Checklists to Help You “Inspect” Your Story Structure

Are you a “list” person? I sure am. Even though I have software programs like Sticky Notes to help me make my many (countless) lists, I still find myself scribbling notes to myself: Things to do today (before I breathe) . . .

Those of us who depend on lists as if they’re lifelines to sanity understand the “list mentality.”

Life is busy and distracting, especially in this tech age in which a gazillion things are vying for our attention. It’s hard to keep track of our schedules, kids, keys, glasses—you name it.

In order to write a terrific novel, we have to organize so many things. Novels aren’t just a compilation of characters, plot elements, and themes.

Those are just a few of the many components making up a novel. And, as I mentioned in an earlier blast, novels aren’t a result of throwing a bunch of ingredients in a bowl and stirring.

It’s so important to have a blueprint, some framework to use to direct our efforts in a logical manner.

I’ve seen way too many aspiring novelists wing it and come up with garbage. I don’t mean to be harsh here, but that’s the truth.

I believe that the reason so many writers struggle to get that novel done, why they procrastinate so much, lose interest in their project, get writer’s block, or give up is due to lack of truly understanding novel structure.

If you are trying to build a house and have no clue how to read the blueprints (or you don’t have any blueprints), and you also have a pile of tools at your feet that you don’t know how to use (watch out that you don’t shoot nails into your hand with that nail gun!), and you’ve never built a house before, how far do you think you’ll get before giving up? Would you even get started?

I don’t know why so many aspiring novelists try to write a novel without having a clue about novel structure. Saying “I’ve read a ton of books, so I’m sure I could write one” is like saying “I’ve lived in a house, so I’m sure I could build one.”


Structure is everything. That novel writing is complex, and you have to understand how to use the tools to build those strong pillars that support a story.

I spent months putting The 12 Key Pillars of Novel Construction Workbook together. I tried to think of every question I could (Socratic method in mind) to help writers drill deep into their characters, plot, themes, setting . . . all the elements of story.

Inspection Checklists Will Help!

In addition to all the many brainstorming questions for each of the twelve pillars, I created inspection checklists (which are also listed in distilled form in The 12 Key Pillars of Novel Construction book).

I’d been on the job site with my builder husband many times when the inspector came to, well, inspect something. He’d hold his clipboard and run through the list of items he needed to check off before giving my husband a “pass” and allowing him to move on to the next stage of building.

Inspections are a good thing. Some builders are dishonest or inexperienced. They might do shoddy work that could cause structural problems down the line. They might even create dangerous situations that could cause injury or loss of life.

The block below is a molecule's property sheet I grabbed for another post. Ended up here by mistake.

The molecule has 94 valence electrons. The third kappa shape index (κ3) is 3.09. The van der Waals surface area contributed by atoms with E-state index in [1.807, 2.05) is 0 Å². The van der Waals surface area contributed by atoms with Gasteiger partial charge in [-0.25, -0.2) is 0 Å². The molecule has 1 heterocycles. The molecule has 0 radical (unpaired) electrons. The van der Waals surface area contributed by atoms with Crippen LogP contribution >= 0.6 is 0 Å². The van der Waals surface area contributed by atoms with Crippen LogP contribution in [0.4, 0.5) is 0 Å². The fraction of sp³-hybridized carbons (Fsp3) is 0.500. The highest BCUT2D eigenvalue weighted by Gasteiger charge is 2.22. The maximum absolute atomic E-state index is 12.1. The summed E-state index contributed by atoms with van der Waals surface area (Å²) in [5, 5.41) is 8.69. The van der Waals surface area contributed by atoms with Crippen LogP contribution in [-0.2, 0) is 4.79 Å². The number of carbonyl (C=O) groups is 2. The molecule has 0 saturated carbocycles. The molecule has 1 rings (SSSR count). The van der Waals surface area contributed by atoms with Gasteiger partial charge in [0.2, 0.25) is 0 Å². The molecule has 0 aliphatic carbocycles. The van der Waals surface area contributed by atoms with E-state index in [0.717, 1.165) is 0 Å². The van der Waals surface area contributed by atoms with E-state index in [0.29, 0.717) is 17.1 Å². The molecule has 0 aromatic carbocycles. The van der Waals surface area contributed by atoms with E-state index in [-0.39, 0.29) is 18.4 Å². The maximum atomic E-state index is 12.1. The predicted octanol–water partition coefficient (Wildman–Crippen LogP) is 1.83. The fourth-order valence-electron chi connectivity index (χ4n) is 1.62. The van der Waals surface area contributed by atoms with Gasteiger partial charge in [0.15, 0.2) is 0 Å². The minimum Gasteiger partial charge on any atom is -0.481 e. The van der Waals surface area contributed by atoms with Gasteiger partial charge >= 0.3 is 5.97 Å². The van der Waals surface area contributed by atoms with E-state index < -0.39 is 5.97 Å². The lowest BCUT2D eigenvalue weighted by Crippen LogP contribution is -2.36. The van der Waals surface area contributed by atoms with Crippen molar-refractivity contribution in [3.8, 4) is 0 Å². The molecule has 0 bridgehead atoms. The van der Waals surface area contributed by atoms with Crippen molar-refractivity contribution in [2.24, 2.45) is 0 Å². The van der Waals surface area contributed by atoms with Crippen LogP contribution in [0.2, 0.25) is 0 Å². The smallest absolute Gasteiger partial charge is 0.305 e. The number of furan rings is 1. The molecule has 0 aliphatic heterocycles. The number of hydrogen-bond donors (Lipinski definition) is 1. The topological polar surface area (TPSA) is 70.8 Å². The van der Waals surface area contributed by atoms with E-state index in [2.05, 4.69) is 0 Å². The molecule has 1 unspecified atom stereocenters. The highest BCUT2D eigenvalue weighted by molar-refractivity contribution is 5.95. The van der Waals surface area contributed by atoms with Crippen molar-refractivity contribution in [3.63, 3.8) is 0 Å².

None of us wants to move into a house whose roof will collapse on us and crush us while we sleep in our beds.

The purpose of the checklists in the workbook is to help you examine what you’ve built so far to see if you’re doing a good job. It’s one thing to read how to do something. It’s another to do it and then have help to ensure you did it right.

So the workbook questions are a kind of self-test you can perform to check your work.

You may not be a list person. Maybe it’s easy for you to keep all your “to-do” items sorted in your brain. If so, more power to you! But I still feel you’ll benefit from the checklists in The 12 Key Pillars Workbook.

I’d like to encourage you—especially if you are a first-time novelist—to consider taking my mini video course on the 4 Essential Pillars of Novel Structure. This course covers the first four corner pillars and really helps you see why they’re so important to build and how you can build them.

The course is only $49 and has hours of fun slides and thoughtful insights into these pillars. While it’s essentially the material in the Pillars book, it also includes things like movie clips to drive home the points.

So check it out HERE.

With the course, the book, and the workbook, you have all the materials and checklists you need to build a strong novel. If you want personal help, purchase the course package that includes my critique of your four key pillars worksheets AND a one-hour phone or Skype consultation to discuss your corner pillars.

I honestly believe that if you get only one writing craft book in your life to help you learn how to write a novel, The 12 Key Pillars of Novel Construction is the best choice. And I’m not saying that just because I wrote it. I wrote it because I spent thirty years learning all I could about novel writing, and I crammed as much of that knowledge as I could into that book in as clear and concise a way as I could. All to help you fast-track to success!

And if you haven’t purchased the workbook yet (in print only), get a copy HERE.

Here’s to checklists that are good for our novel-writing health!

Featured Photo by Glenn Carstens-Peters on Unsplash

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  1. I just bought 12 Key Pillars of Novel Construction. On page 33 it says I can download checklists as PDFs, like Inspection Checklist #1, but I cannot find them. Do I have to buy the workbook?

    1. Hi Susan, I think the links expired. But you (and anyone) can download all the checklists here on this blog on the Resource page (scroll down and you’ll see the links). Hope they’re helpful!

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